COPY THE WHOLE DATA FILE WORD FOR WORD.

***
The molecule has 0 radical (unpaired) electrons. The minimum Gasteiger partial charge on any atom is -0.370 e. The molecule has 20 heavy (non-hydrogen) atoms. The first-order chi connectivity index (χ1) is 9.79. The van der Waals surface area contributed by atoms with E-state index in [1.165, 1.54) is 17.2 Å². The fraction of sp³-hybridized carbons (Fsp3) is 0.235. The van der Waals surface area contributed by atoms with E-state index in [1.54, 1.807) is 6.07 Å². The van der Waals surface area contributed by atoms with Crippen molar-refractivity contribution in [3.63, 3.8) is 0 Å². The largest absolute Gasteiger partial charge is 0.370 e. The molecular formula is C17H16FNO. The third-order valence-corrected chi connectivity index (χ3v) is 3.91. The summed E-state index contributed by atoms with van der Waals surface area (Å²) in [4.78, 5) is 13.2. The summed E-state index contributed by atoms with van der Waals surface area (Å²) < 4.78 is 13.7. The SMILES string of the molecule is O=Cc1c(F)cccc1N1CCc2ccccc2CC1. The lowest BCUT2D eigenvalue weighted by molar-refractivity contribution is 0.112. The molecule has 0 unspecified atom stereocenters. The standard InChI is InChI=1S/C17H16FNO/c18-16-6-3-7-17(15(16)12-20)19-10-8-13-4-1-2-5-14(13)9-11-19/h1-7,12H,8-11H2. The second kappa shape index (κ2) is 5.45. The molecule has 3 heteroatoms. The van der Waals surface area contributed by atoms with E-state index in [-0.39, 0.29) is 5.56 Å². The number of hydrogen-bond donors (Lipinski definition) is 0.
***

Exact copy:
The molecule has 0 radical (unpaired) electrons. The minimum Gasteiger partial charge on any atom is -0.370 e. The molecule has 20 heavy (non-hydrogen) atoms. The first-order chi connectivity index (χ1) is 9.79. The van der Waals surface area contributed by atoms with E-state index in [1.165, 1.54) is 17.2 Å². The fraction of sp³-hybridized carbons (Fsp3) is 0.235. The van der Waals surface area contributed by atoms with E-state index in [1.54, 1.807) is 6.07 Å². The van der Waals surface area contributed by atoms with Crippen molar-refractivity contribution in [3.63, 3.8) is 0 Å². The largest absolute Gasteiger partial charge is 0.370 e. The molecular formula is C17H16FNO. The third-order valence-corrected chi connectivity index (χ3v) is 3.91. The summed E-state index contributed by atoms with van der Waals surface area (Å²) in [4.78, 5) is 13.2. The summed E-state index contributed by atoms with van der Waals surface area (Å²) < 4.78 is 13.7. The SMILES string of the molecule is O=Cc1c(F)cccc1N1CCc2ccccc2CC1. The lowest BCUT2D eigenvalue weighted by molar-refractivity contribution is 0.112. The molecule has 0 unspecified atom stereocenters. The standard InChI is InChI=1S/C17H16FNO/c18-16-6-3-7-17(15(16)12-20)19-10-8-13-4-1-2-5-14(13)9-11-19/h1-7,12H,8-11H2. The second kappa shape index (κ2) is 5.45. The molecule has 3 heteroatoms. The van der Waals surface area contributed by atoms with E-state index in [-0.39, 0.29) is 5.56 Å². The number of hydrogen-bond donors (Lipinski definition) is 0.